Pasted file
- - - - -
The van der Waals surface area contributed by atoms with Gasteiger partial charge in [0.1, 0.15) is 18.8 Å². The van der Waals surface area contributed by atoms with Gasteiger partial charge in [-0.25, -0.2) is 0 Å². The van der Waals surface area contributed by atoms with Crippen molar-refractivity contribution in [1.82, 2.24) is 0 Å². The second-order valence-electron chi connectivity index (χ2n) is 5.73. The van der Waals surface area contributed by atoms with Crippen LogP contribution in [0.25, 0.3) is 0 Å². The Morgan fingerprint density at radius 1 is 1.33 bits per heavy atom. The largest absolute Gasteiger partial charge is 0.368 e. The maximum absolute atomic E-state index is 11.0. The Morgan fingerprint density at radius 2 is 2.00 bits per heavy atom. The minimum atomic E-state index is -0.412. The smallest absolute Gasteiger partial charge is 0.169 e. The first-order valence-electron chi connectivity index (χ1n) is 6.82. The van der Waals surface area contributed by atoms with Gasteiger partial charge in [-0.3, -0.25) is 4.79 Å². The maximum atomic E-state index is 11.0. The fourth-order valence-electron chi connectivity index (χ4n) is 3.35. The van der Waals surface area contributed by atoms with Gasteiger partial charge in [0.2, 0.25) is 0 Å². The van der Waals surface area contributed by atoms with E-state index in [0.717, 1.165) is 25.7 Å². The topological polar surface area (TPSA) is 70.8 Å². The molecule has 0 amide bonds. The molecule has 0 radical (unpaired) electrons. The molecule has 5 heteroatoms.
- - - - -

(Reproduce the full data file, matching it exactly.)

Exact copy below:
The van der Waals surface area contributed by atoms with Gasteiger partial charge in [0.1, 0.15) is 18.8 Å². The van der Waals surface area contributed by atoms with Gasteiger partial charge in [-0.25, -0.2) is 0 Å². The van der Waals surface area contributed by atoms with Crippen molar-refractivity contribution in [1.82, 2.24) is 0 Å². The second-order valence-electron chi connectivity index (χ2n) is 5.73. The van der Waals surface area contributed by atoms with Crippen LogP contribution in [0.25, 0.3) is 0 Å². The Morgan fingerprint density at radius 1 is 1.33 bits per heavy atom. The largest absolute Gasteiger partial charge is 0.368 e. The maximum absolute atomic E-state index is 11.0. The Morgan fingerprint density at radius 2 is 2.00 bits per heavy atom. The minimum atomic E-state index is -0.412. The smallest absolute Gasteiger partial charge is 0.169 e. The first-order valence-electron chi connectivity index (χ1n) is 6.82. The van der Waals surface area contributed by atoms with Gasteiger partial charge in [-0.3, -0.25) is 4.79 Å². The maximum atomic E-state index is 11.0. The fourth-order valence-electron chi connectivity index (χ4n) is 3.35. The van der Waals surface area contributed by atoms with Gasteiger partial charge in [0.2, 0.25) is 0 Å². The van der Waals surface area contributed by atoms with E-state index in [0.717, 1.165) is 25.7 Å². The topological polar surface area (TPSA) is 70.8 Å². The molecule has 0 amide bonds. The molecule has 0 radical (unpaired) electrons. The molecule has 5 heteroatoms.